http://youtube.com/watch?v=8oB2ccK1ji8
The bit I'm struggling with starts at 4:23.

The Talking Pie
12-14-2007, 10:04 AM
I used to be able to do Jeff Buckley's version of "Hallelujah," but that was ages ago and I've forgotten most of it. If I sat down with a guitar, capo, and some tabs I could probably muddle through it again. But that song was pretty impressively difficult if I remember right.

I love that song. For me, the hardest part to get on guitar was the chorus.

JoY
12-15-2007, 08:14 AM
The most difficult cover I ever had to play, was....No song I ever played as difficult, because I always figured it out. I mainly play classical piano. I'm better by ear than I am with sheet music, but I can play sheet music, too.

pretty much the same for me. I don't have much sheet music to provide me with anything in my genre & that suits me. in gypsy music there's pretty much no sheet music at all, which is sometimes irritating, because you don't get any guidelines & that provides an amount of freedom, that can either make you very good at a certain song, or totally fuck it up. you have absolutely nothing to start with, besides your hearing, that tells you how the song goes. but at the same time I like it a whole lot better than the days I played classical in orchestras, which simply requires a level of accuracy you can't achieve without ever laying an eye on the sheet music.

there's nothing about playing by ear that's by definition "better" than playing from sheet music, though. at least, that's my experience. as in, it doesn't make you a better musician & it doesn't predict how well you play. you can just as well brilliantly learn a song from sheet music & master it so well, you achieve the liberty to use crazy techniques, or more emotional nuances that give it a higher level of difficulty than it originally had & that make it sound much more awesome than if you'd merely play what's on paper.

I like the way playing by ear provides a certain level of liberty; whatever isn't determined for you, you can determine yourself. if you've never seen the sheet music to a song, you automatically play it whichever way works in your head. while when you've already seen the sheet music, you tend to play it the way you remember it was written down. sheet music kind of sets the rules on how to play a song, on where to put crescendos & decrescendos, which fingers to use, et cetera. it's a restriction.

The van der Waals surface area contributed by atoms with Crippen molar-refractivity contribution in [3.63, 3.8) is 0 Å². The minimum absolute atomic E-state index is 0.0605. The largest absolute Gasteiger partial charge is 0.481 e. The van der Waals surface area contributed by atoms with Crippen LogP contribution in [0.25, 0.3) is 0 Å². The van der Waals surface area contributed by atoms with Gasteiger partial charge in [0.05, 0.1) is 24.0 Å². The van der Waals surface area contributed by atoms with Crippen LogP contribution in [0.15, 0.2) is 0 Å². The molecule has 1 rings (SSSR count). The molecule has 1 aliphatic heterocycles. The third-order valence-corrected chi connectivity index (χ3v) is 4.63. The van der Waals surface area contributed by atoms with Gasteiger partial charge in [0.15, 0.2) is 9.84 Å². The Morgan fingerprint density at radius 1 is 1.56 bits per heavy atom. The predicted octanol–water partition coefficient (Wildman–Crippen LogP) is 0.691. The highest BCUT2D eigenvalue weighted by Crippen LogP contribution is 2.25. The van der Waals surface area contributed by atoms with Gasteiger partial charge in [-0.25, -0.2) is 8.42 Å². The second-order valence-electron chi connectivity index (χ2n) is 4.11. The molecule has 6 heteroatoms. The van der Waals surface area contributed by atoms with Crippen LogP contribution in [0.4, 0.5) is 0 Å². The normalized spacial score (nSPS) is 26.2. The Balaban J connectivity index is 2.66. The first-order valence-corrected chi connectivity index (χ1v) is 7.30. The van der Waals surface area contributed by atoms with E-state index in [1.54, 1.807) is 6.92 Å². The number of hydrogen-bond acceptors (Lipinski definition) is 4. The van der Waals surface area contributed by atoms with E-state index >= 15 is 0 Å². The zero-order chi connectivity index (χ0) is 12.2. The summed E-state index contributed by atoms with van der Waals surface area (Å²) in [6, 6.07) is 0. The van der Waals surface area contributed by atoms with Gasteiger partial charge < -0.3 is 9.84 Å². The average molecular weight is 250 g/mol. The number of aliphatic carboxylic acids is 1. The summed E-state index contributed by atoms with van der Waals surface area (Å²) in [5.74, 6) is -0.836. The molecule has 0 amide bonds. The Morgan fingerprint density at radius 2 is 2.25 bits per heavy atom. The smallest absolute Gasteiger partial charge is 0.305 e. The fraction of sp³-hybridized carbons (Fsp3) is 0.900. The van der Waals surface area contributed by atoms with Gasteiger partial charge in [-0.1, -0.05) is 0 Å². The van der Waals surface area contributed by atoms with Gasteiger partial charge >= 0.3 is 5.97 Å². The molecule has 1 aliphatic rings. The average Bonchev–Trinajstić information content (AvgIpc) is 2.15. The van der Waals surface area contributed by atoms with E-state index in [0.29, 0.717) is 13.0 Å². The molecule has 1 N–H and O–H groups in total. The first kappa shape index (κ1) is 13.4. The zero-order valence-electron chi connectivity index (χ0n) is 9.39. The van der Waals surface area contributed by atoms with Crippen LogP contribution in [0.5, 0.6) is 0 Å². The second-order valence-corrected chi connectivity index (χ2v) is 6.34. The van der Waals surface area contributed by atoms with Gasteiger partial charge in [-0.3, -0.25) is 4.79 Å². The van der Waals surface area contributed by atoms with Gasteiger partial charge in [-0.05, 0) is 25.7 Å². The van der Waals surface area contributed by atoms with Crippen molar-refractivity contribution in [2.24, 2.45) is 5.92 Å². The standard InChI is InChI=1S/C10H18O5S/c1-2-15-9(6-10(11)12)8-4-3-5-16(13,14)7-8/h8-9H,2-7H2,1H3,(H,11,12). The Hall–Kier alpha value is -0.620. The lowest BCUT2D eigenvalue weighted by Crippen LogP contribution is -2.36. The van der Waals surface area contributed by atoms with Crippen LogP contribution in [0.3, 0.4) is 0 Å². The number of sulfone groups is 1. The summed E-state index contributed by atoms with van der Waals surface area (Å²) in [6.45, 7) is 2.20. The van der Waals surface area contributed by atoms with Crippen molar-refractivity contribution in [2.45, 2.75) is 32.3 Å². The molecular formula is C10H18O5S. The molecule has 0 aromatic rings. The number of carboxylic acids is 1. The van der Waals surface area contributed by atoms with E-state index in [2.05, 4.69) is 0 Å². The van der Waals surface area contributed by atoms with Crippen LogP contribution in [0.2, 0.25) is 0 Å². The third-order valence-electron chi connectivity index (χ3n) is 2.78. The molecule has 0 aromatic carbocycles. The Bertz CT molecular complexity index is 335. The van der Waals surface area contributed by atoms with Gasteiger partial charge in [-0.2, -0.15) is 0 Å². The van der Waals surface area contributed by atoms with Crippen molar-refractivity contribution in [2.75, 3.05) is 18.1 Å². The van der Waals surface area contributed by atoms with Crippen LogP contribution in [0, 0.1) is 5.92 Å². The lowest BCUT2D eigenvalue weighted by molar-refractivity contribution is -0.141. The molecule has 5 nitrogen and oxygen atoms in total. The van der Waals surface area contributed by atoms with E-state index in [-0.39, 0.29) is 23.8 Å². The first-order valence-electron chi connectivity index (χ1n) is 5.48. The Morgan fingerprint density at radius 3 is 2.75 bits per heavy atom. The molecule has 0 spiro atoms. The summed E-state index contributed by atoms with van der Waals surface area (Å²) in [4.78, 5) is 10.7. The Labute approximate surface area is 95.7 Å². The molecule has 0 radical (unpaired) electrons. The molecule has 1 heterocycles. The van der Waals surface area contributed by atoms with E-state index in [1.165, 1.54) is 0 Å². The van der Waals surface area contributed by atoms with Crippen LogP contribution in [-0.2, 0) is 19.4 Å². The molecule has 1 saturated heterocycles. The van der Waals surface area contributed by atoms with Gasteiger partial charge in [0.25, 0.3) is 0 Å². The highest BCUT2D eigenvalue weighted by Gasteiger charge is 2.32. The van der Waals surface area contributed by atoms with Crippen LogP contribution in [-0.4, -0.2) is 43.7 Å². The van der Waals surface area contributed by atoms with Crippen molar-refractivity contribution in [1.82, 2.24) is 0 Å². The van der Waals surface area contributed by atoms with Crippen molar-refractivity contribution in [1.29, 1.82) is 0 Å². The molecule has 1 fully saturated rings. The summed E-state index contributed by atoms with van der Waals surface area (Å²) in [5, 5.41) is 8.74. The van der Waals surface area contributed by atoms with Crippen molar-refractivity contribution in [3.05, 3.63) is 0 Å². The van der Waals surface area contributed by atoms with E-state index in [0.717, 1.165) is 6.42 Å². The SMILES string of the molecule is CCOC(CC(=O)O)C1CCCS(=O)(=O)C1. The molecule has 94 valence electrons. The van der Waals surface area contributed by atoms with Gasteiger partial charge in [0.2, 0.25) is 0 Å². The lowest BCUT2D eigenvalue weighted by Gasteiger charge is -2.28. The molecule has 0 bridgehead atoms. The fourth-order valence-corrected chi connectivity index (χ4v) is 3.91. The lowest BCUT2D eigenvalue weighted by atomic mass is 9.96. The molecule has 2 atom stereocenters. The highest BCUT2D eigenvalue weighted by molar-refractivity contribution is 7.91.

at the same time that liberty can become a pain in the hole, as I said, & playing by ear also paradoxally limits you; if you don't have many sources for a song & you play from auditive memory, you tend to play it the exact way you heard & know it. you usually try to make it sound like the way you remember it in your head. while when you've never heard it before & only have the sheet music to it, you can interpret what the sheet music tells you whichever way you like.

music is restricted. because we wrote it & we are restricted. I love it when musicians find a way to partly undo themselves of that restriction. in my book, that's exactly what makes a great musician.


Advanved? I'm not sure what you mean by that, but I've played "Minuet in G" and "Fur Elise" by Beethoven, "'Rondo Alla Turc" by ear, "Canon In D" by Pachelbel, etc. I can't say they were difficult.

I can't say I find those very difficult, or advanced. but hey, you can have trouble learning something (relatively) simple like Pachelbel's Canon & play something that's (relatively) more complicated like Chopin's Nocturnes like it's a piece of cake. it kind of depends on which area your skills are developed in & what music "grabs" you. it's easier to learn something you're passionate about & eager to learn, than a song that doesn't particularly interest you & that doesn't make much emotion in you surface.


No such thing.
You can't compare difficulty with any real accuracy across a range of genres.


Sure you can.

no, you can't. it depends on the genre, which skills you're well developed in & which you are less developed in, what you're passionate about & are eager to learn, if you're technical player, or put lots of emotion in your playing, & if you define "difficulty" by techniques, or playing it passionately.

playing passionately can be as difficult as techniques, if not more in certain cases. you can put a lot of work in learning a song that's technically difficult, but you can put as much work, if not more, in making a relatively simple song sound like it's yours, like it exposes a piece of yourself, your most inner, personal self.